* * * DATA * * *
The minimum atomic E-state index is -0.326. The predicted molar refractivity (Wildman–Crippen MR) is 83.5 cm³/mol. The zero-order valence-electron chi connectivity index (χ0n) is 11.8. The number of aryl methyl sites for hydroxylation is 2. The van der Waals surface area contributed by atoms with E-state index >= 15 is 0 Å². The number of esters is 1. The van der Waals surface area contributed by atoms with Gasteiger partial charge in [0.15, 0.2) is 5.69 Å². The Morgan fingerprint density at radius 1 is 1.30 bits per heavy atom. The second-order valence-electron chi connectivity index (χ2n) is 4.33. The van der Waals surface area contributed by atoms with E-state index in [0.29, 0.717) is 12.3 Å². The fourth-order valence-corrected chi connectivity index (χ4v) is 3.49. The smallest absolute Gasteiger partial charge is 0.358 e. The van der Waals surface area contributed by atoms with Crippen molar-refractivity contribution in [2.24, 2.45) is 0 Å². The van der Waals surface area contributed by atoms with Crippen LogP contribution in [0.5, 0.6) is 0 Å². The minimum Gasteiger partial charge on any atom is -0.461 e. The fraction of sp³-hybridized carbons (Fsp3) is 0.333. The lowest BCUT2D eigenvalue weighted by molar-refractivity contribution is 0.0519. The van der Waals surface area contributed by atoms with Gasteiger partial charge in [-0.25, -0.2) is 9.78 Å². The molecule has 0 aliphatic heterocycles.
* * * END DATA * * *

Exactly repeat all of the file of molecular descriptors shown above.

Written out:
The minimum atomic E-state index is -0.326. The predicted molar refractivity (Wildman–Crippen MR) is 83.5 cm³/mol. The zero-order valence-electron chi connectivity index (χ0n) is 11.8. The number of aryl methyl sites for hydroxylation is 2. The van der Waals surface area contributed by atoms with E-state index >= 15 is 0 Å². The number of esters is 1. The van der Waals surface area contributed by atoms with Gasteiger partial charge in [0.15, 0.2) is 5.69 Å². The Morgan fingerprint density at radius 1 is 1.30 bits per heavy atom. The second-order valence-electron chi connectivity index (χ2n) is 4.33. The van der Waals surface area contributed by atoms with E-state index in [0.29, 0.717) is 12.3 Å². The fourth-order valence-corrected chi connectivity index (χ4v) is 3.49. The smallest absolute Gasteiger partial charge is 0.358 e. The van der Waals surface area contributed by atoms with Crippen molar-refractivity contribution in [2.24, 2.45) is 0 Å². The van der Waals surface area contributed by atoms with Crippen LogP contribution in [0.5, 0.6) is 0 Å². The minimum Gasteiger partial charge on any atom is -0.461 e. The fraction of sp³-hybridized carbons (Fsp3) is 0.333. The lowest BCUT2D eigenvalue weighted by molar-refractivity contribution is 0.0519. The van der Waals surface area contributed by atoms with Gasteiger partial charge in [-0.25, -0.2) is 9.78 Å². The molecule has 0 aliphatic heterocycles.